The Blinn House, built in 1906, was designed by Chicago architect, George Washington Maher in the Midwestern Prairie School style.
Consistent with the Prairie School philosophy, Maher designed the interior of the house using harmonious, natural materials – the rich, warm tones of mahogany and oak and embellished it with repetitive patterns of trailing wisteria vines from nature to create the illusion that the house was a natural extension of the environment.
Wisteria vines along the front of the house, growing on the pergolas and trellises are repeated in the leaded glass windows and the glass tile fireplace.
In his design for the Blinn House, Maher used a segmental or “broken-arch” theme throughout the house. The front door cut to an arch shape and on either side lanterns echo the same design.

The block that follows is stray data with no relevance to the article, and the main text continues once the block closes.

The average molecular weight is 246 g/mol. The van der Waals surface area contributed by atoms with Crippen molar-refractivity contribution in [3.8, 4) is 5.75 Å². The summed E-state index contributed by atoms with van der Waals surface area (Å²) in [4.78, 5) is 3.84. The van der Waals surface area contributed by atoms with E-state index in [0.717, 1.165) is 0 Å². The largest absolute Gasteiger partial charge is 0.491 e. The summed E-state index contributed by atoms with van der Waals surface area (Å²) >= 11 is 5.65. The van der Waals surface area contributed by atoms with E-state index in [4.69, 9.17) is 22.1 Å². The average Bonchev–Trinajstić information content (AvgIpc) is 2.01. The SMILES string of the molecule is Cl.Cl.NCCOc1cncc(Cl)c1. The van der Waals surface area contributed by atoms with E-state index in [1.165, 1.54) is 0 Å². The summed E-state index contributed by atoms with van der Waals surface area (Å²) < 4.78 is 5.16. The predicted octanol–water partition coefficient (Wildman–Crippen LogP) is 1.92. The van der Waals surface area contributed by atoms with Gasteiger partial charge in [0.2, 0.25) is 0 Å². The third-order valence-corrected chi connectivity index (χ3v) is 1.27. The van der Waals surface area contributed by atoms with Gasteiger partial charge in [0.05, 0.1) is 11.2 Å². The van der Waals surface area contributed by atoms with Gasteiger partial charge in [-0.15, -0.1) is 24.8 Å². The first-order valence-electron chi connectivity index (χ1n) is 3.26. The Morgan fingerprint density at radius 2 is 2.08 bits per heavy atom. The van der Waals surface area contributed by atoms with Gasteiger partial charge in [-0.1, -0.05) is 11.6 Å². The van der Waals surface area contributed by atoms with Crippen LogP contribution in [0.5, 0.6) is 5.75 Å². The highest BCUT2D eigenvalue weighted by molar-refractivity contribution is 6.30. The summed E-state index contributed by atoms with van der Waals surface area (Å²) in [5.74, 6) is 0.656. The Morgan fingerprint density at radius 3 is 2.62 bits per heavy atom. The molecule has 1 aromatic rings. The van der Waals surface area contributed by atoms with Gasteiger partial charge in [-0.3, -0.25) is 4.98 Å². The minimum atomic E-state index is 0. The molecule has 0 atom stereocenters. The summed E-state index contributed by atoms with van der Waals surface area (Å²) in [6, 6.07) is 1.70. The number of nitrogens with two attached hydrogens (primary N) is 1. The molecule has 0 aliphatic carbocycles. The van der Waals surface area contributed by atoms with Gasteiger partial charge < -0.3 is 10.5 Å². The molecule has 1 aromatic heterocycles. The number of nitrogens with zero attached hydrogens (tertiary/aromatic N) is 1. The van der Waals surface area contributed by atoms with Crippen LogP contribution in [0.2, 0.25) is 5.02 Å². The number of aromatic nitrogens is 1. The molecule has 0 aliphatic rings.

The broken-arch pattern shapes the outdoor trellises, frames the panels of the staircase railings, fireplace, light fixtures, and is repeated in four dramatic corner bay windows that project from the second story.
Although initially the fireplace mosaic glass design was attributed to Tiffany, it is now believed to be the work of Chicago glass artist Orlando Gianinni, who did similar work for other Maher homes.
The wisteria design motif artfully borders the broken-arch windows and is repeated on the floor to ceiling mosaic of trailing wisteria vines surrounding the fireplace. Tiles in warm gold, green, and brown tones create an illusion of nature that dominates the living room.
In 1905, the Blinns decided to leave Oak Park for the warm climate and stimulating cultural life they had discovered in Pasadena. They purchased a lot in the exclusive Ford Place, one of Pasadena's first subdivisions, and set out to build their dream home and what was to become a historic masterpiece a century later.
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